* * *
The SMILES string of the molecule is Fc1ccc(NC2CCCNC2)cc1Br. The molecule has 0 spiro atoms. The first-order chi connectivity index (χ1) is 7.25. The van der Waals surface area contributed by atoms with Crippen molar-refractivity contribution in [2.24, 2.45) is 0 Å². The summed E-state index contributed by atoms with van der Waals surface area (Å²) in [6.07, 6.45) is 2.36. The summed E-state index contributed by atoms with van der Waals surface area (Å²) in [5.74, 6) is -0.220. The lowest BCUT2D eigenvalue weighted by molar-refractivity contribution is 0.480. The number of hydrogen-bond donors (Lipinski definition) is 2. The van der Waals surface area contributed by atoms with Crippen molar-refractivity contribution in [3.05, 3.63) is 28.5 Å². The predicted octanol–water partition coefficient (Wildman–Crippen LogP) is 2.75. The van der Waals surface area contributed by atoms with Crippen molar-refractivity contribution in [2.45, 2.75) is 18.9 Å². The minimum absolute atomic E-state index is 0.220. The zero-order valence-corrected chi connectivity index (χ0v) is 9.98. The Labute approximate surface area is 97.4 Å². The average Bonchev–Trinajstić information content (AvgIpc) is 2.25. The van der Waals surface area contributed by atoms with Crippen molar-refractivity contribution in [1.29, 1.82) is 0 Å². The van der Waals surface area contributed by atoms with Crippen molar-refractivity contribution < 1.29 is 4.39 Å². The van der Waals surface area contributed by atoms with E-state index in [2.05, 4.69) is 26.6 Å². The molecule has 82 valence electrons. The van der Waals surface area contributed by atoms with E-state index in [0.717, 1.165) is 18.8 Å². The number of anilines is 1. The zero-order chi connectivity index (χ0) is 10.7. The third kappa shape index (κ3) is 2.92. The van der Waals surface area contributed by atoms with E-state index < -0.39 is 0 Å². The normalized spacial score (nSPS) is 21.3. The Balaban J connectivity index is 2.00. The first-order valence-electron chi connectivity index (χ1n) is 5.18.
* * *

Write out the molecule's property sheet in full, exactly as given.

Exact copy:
The SMILES string of the molecule is Fc1ccc(NC2CCCNC2)cc1Br. The molecule has 0 spiro atoms. The first-order chi connectivity index (χ1) is 7.25. The van der Waals surface area contributed by atoms with Crippen molar-refractivity contribution in [2.24, 2.45) is 0 Å². The summed E-state index contributed by atoms with van der Waals surface area (Å²) in [6.07, 6.45) is 2.36. The summed E-state index contributed by atoms with van der Waals surface area (Å²) in [5.74, 6) is -0.220. The lowest BCUT2D eigenvalue weighted by molar-refractivity contribution is 0.480. The number of hydrogen-bond donors (Lipinski definition) is 2. The van der Waals surface area contributed by atoms with Crippen molar-refractivity contribution in [3.05, 3.63) is 28.5 Å². The predicted octanol–water partition coefficient (Wildman–Crippen LogP) is 2.75. The van der Waals surface area contributed by atoms with Crippen molar-refractivity contribution in [2.45, 2.75) is 18.9 Å². The minimum absolute atomic E-state index is 0.220. The zero-order valence-corrected chi connectivity index (χ0v) is 9.98. The Labute approximate surface area is 97.4 Å². The average Bonchev–Trinajstić information content (AvgIpc) is 2.25. The van der Waals surface area contributed by atoms with Crippen molar-refractivity contribution in [1.29, 1.82) is 0 Å². The van der Waals surface area contributed by atoms with Crippen molar-refractivity contribution < 1.29 is 4.39 Å². The van der Waals surface area contributed by atoms with E-state index in [2.05, 4.69) is 26.6 Å². The molecule has 82 valence electrons. The van der Waals surface area contributed by atoms with E-state index in [0.717, 1.165) is 18.8 Å². The number of anilines is 1. The zero-order chi connectivity index (χ0) is 10.7. The third kappa shape index (κ3) is 2.92. The van der Waals surface area contributed by atoms with E-state index < -0.39 is 0 Å². The normalized spacial score (nSPS) is 21.3. The Balaban J connectivity index is 2.00. The first-order valence-electron chi connectivity index (χ1n) is 5.18.